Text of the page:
I'm driving straight south to Illinois. The sun is rising with a peach colored glow to my left. Barns, all of them now it appears, proudly display their barn quilts. Lone oaks stand in the middle of farm fields with rolling hills all around them and my co-pilot turns to look at me and says something like this, "You know, you are a crazy woman for choosing to drive an hour and a half early on a Sunday morning just to ride forty miles of gravel." I laugh it off. I have to because I'm low on sleep, a little too hungover from beverage consumption the night before, and it's effing cold out with winds picking up from the west, making the flags, even at 7:30am, taunt me. The only reply I could give him is "I wouldn't do this for just anyone...but Stu is putting it on and some of my favorite IL people will be there!"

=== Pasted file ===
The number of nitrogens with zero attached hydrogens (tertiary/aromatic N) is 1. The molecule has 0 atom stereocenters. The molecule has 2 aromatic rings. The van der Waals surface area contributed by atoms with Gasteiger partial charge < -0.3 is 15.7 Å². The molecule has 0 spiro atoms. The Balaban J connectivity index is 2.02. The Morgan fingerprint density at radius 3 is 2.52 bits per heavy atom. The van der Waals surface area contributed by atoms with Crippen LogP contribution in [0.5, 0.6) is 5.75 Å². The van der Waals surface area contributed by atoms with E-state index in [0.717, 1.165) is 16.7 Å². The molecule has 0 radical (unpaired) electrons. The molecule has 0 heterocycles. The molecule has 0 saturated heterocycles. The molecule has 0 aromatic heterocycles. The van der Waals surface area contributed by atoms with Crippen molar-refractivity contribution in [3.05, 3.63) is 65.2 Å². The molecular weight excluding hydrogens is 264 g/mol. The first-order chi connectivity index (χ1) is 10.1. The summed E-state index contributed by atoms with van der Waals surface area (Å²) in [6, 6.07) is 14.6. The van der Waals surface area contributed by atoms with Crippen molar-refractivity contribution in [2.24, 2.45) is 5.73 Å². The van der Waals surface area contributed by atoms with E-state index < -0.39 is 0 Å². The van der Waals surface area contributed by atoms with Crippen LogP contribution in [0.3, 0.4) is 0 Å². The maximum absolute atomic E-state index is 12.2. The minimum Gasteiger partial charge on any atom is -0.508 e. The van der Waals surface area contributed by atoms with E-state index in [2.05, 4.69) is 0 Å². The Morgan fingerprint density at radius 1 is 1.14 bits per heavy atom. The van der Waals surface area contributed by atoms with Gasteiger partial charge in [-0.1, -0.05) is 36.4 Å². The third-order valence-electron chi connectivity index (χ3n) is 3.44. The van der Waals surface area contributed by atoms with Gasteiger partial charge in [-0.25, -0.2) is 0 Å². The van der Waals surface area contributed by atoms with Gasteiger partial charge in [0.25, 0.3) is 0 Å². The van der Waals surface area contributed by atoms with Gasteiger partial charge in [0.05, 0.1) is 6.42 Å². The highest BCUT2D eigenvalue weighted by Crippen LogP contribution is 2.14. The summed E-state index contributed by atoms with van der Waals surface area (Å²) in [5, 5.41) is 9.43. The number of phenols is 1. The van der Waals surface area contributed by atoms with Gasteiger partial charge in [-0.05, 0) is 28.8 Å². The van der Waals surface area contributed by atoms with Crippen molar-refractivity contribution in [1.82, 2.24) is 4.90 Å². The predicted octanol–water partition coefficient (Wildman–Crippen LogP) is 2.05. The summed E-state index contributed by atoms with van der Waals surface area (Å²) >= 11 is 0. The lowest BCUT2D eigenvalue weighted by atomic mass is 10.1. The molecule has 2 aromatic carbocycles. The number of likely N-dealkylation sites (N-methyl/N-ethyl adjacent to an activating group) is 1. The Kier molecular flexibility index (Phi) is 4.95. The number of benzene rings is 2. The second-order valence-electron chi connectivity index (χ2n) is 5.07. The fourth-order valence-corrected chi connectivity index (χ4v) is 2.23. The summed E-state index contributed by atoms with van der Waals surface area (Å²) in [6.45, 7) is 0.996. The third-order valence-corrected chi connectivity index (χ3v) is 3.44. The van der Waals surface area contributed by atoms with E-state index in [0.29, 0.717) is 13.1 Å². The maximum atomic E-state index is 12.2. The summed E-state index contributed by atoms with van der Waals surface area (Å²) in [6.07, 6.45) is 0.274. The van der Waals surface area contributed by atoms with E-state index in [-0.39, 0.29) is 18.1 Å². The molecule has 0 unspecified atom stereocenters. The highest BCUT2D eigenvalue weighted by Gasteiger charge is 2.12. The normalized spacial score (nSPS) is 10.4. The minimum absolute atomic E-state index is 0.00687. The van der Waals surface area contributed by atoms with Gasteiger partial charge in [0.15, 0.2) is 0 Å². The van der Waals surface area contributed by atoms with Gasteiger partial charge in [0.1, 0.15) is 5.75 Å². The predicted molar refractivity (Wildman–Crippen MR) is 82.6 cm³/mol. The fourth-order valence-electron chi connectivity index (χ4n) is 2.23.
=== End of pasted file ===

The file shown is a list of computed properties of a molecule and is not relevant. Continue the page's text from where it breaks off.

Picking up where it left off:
I met Stu Garwick a few years ago at Almanzo. I felt like I already knew him when I walked up to him, shook his hand (the one free from crutches) and said "You must be Stu!" You see, I was supposed to meet and be able to ride some gravel with this guy a month prior to Almanzo, but a nasty spill on the gravel earlier that spring left him with a broken pelvis. The crazy thing is, he still showed up with his wife, Monica, to act as support for Almanzo. That's right, he drove hours, with a healing fracture, just to cheer his friends on, and hand us beer and peanut butter/pickle sandwiches. I knew I'd like him right away.